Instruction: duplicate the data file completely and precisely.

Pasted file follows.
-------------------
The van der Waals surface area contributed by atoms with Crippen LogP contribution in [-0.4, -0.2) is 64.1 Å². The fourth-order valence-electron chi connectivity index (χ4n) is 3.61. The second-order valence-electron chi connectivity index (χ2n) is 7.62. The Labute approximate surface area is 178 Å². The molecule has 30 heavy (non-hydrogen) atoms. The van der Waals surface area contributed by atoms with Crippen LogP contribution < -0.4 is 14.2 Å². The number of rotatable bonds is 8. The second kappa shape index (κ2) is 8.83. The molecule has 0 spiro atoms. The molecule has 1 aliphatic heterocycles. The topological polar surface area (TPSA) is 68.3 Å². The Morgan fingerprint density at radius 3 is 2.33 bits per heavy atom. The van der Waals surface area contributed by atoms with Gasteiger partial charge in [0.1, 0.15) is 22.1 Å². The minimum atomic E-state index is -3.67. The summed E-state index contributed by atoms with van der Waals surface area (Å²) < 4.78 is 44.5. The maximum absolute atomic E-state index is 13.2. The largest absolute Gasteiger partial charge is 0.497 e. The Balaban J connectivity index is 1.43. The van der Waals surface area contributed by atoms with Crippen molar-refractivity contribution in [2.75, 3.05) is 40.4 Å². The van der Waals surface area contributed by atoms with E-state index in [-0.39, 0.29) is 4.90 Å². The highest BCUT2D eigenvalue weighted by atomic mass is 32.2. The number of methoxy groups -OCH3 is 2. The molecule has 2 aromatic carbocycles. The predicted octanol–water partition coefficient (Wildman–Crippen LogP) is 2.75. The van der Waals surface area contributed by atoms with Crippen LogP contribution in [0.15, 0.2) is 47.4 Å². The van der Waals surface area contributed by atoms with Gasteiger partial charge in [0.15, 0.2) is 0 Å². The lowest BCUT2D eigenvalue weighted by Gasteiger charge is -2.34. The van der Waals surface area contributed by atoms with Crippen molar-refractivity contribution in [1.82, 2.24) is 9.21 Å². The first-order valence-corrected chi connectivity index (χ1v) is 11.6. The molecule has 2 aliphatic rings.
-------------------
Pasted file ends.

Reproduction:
The van der Waals surface area contributed by atoms with Crippen LogP contribution in [-0.4, -0.2) is 64.1 Å². The fourth-order valence-electron chi connectivity index (χ4n) is 3.61. The second-order valence-electron chi connectivity index (χ2n) is 7.62. The Labute approximate surface area is 178 Å². The molecule has 30 heavy (non-hydrogen) atoms. The van der Waals surface area contributed by atoms with Crippen LogP contribution < -0.4 is 14.2 Å². The number of rotatable bonds is 8. The second kappa shape index (κ2) is 8.83. The molecule has 0 spiro atoms. The molecule has 1 aliphatic heterocycles. The topological polar surface area (TPSA) is 68.3 Å². The Morgan fingerprint density at radius 3 is 2.33 bits per heavy atom. The van der Waals surface area contributed by atoms with Gasteiger partial charge in [0.1, 0.15) is 22.1 Å². The minimum atomic E-state index is -3.67. The summed E-state index contributed by atoms with van der Waals surface area (Å²) < 4.78 is 44.5. The maximum absolute atomic E-state index is 13.2. The largest absolute Gasteiger partial charge is 0.497 e. The Balaban J connectivity index is 1.43. The van der Waals surface area contributed by atoms with Crippen molar-refractivity contribution in [2.75, 3.05) is 40.4 Å². The van der Waals surface area contributed by atoms with E-state index in [-0.39, 0.29) is 4.90 Å². The highest BCUT2D eigenvalue weighted by atomic mass is 32.2. The number of methoxy groups -OCH3 is 2. The molecule has 2 aromatic carbocycles. The predicted octanol–water partition coefficient (Wildman–Crippen LogP) is 2.75. The van der Waals surface area contributed by atoms with Crippen LogP contribution in [0.15, 0.2) is 47.4 Å². The van der Waals surface area contributed by atoms with Gasteiger partial charge in [0.15, 0.2) is 0 Å². The lowest BCUT2D eigenvalue weighted by Gasteiger charge is -2.34. The van der Waals surface area contributed by atoms with Crippen molar-refractivity contribution in [1.82, 2.24) is 9.21 Å². The first-order valence-corrected chi connectivity index (χ1v) is 11.6. The molecule has 2 aliphatic rings.